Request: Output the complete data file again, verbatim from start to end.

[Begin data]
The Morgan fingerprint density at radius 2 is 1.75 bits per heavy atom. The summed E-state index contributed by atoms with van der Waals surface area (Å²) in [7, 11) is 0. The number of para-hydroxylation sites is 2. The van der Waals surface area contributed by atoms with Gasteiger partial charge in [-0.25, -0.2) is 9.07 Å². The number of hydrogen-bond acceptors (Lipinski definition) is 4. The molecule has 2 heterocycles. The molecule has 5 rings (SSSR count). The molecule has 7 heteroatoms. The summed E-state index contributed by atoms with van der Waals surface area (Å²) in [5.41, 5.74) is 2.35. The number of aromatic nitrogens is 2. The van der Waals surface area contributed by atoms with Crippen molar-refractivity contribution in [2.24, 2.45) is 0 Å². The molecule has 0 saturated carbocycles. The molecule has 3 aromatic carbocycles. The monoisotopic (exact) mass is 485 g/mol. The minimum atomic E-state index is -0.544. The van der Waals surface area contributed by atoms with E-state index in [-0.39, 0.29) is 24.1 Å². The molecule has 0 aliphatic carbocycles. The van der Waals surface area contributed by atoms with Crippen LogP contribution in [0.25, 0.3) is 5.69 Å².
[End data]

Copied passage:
The Morgan fingerprint density at radius 2 is 1.75 bits per heavy atom. The summed E-state index contributed by atoms with van der Waals surface area (Å²) in [7, 11) is 0. The number of para-hydroxylation sites is 2. The van der Waals surface area contributed by atoms with Gasteiger partial charge in [-0.25, -0.2) is 9.07 Å². The number of hydrogen-bond acceptors (Lipinski definition) is 4. The molecule has 2 heterocycles. The molecule has 5 rings (SSSR count). The molecule has 7 heteroatoms. The summed E-state index contributed by atoms with van der Waals surface area (Å²) in [5.41, 5.74) is 2.35. The number of aromatic nitrogens is 2. The van der Waals surface area contributed by atoms with Crippen molar-refractivity contribution in [2.24, 2.45) is 0 Å². The molecule has 0 saturated carbocycles. The molecule has 3 aromatic carbocycles. The monoisotopic (exact) mass is 485 g/mol. The minimum atomic E-state index is -0.544. The van der Waals surface area contributed by atoms with E-state index in [-0.39, 0.29) is 24.1 Å². The molecule has 0 aliphatic carbocycles. The van der Waals surface area contributed by atoms with Crippen LogP contribution in [0.25, 0.3) is 5.69 Å².